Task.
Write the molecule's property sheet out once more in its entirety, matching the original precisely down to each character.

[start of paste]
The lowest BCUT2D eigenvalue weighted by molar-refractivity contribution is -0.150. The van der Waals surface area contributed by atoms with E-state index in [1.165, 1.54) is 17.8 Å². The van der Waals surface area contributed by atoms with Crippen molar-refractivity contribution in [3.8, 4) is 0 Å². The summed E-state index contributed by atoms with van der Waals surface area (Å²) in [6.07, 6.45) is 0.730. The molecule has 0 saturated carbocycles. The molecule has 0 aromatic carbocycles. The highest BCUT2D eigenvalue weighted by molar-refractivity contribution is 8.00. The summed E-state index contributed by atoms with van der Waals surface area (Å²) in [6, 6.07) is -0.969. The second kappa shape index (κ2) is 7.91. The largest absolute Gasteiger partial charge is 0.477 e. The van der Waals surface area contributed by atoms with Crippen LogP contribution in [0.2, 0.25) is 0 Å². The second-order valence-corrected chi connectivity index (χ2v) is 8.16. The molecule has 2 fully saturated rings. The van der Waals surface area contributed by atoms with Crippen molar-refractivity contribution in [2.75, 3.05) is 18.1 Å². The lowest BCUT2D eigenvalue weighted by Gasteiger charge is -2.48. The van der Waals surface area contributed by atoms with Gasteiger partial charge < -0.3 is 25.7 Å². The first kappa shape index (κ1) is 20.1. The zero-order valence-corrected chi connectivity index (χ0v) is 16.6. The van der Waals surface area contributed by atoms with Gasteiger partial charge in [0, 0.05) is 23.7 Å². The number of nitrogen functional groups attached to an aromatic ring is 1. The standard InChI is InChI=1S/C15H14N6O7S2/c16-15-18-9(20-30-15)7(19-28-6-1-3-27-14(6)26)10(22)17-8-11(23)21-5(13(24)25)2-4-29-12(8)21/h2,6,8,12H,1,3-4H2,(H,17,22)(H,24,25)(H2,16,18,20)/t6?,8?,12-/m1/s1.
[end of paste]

The lowest BCUT2D eigenvalue weighted by molar-refractivity contribution is -0.150. The van der Waals surface area contributed by atoms with E-state index in [1.165, 1.54) is 17.8 Å². The van der Waals surface area contributed by atoms with Crippen molar-refractivity contribution in [3.8, 4) is 0 Å². The summed E-state index contributed by atoms with van der Waals surface area (Å²) in [6.07, 6.45) is 0.730. The molecule has 0 saturated carbocycles. The molecule has 0 aromatic carbocycles. The highest BCUT2D eigenvalue weighted by molar-refractivity contribution is 8.00. The summed E-state index contributed by atoms with van der Waals surface area (Å²) in [6, 6.07) is -0.969. The second kappa shape index (κ2) is 7.91. The largest absolute Gasteiger partial charge is 0.477 e. The van der Waals surface area contributed by atoms with Crippen LogP contribution in [0.2, 0.25) is 0 Å². The second-order valence-corrected chi connectivity index (χ2v) is 8.16. The molecule has 2 fully saturated rings. The van der Waals surface area contributed by atoms with Crippen molar-refractivity contribution in [2.75, 3.05) is 18.1 Å². The lowest BCUT2D eigenvalue weighted by Gasteiger charge is -2.48. The van der Waals surface area contributed by atoms with Gasteiger partial charge < -0.3 is 25.7 Å². The first kappa shape index (κ1) is 20.1. The zero-order valence-corrected chi connectivity index (χ0v) is 16.6. The van der Waals surface area contributed by atoms with Gasteiger partial charge in [0, 0.05) is 23.7 Å². The number of nitrogen functional groups attached to an aromatic ring is 1. The standard InChI is InChI=1S/C15H14N6O7S2/c16-15-18-9(20-30-15)7(19-28-6-1-3-27-14(6)26)10(22)17-8-11(23)21-5(13(24)25)2-4-29-12(8)21/h2,6,8,12H,1,3-4H2,(H,17,22)(H,24,25)(H2,16,18,20)/t6?,8?,12-/m1/s1.